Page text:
Introducing Davinder Bedi aka Desired Effect

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A multi-talented hard working studio slave that makes the impossible possible. Rumoured to be so fussy about the quality of music that some say he has an Obsessive Compulsive Disorder. Rumoured to have driven musicians close to the boundaries of sanity with his fussiness. Rumoured to be the brains and driving force behind the whole Dark Arts operation.

Name: Davinder Bedi

Claim to Fame: The week beginning Monday 26th September, I have been BBC Asian Networks featured artist on Friction

Artist Name: Desired Effect (name comes from engineering everyones projects when 19 years old and giving each audio element (drums, vocals, guitar etc) the desired effect.

Age: 31 years old

Location- East London- moved from Wolves 3 months ago. What he does- writes songs, tries to sing, produces, engineers, mixes and masters his own music. Plays keys very rudimentarily and bass guitar too.

Label- Dark Arts Records

Music Available on iTunes- Desired Effect

He quotes " I don't really know where these baseless rumours come from. However, I can tell you one thing for free, I am the record label and studio slave that has to deal with everyone's projects most nights of the week until the early hours of the morning. The job is really tiring but has to be done. I certainly do have the guts to put my money where my mouth is. Those of you who know me will know this. After spending more than a decade learning about music production, sound engineering, studio construction and mixing I decided to stop running around like a headless chicken helping people out with their project studios and decided to channel my skills towards an ultimate goal. I admit, I am a recluse nowadays, however, why would I want to leave my love which is music and studio work. After spending four years learning how to sing (eastern and western) I decided to actually get down to making music. After all, many people spend most of their lives preparing to live, however, one thing that they forget is that the clock is always ticking.  The only thing more contagious than enthusiasm is a lack of enthusiasm".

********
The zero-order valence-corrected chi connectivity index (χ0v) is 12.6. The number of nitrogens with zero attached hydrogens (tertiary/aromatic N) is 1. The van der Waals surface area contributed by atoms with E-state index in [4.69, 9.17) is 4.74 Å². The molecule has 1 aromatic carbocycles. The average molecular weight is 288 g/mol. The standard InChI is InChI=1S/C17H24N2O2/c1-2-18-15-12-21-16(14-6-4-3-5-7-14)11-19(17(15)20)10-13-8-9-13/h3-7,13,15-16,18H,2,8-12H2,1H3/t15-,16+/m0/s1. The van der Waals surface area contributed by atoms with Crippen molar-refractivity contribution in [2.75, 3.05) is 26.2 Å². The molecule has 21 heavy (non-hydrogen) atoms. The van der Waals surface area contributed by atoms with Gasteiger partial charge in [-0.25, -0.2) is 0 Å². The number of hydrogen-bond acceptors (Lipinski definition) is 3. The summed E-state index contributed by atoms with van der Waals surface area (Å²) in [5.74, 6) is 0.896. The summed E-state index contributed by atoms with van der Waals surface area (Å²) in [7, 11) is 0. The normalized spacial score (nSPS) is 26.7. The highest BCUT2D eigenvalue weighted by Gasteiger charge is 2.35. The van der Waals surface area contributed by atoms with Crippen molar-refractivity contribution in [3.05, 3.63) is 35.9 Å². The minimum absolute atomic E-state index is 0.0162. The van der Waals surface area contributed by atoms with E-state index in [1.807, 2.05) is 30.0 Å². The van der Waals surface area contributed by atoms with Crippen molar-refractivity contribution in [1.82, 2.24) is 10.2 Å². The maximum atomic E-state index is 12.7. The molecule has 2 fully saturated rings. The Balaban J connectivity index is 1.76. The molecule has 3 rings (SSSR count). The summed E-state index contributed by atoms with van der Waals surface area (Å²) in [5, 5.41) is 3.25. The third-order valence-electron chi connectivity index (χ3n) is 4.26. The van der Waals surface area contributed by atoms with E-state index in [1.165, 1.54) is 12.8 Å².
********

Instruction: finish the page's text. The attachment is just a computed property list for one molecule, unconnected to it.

So what made you get into music?

Generally listening to music from an analytical point of view in my late teens. I was always so intrigued as to how the vocals sounded so big and full of life. Music like the work of Herbie Hancock and the Headhunters, Jimi Hendrix, Pentagram, Rick James, Bootsy Collins, Eurythmics & The Shamen. Also your classic asian music like Nusrat live in paris, Gurdas Mann, Kuldip Manak, Bob Kooner, DCS, Premi, Bali & Binas Cha Party, ghazals, Ustad Hamid Ali Khan etc. At the time I was studying law at uni and managed to get my foot in the door at a local barristers chambers.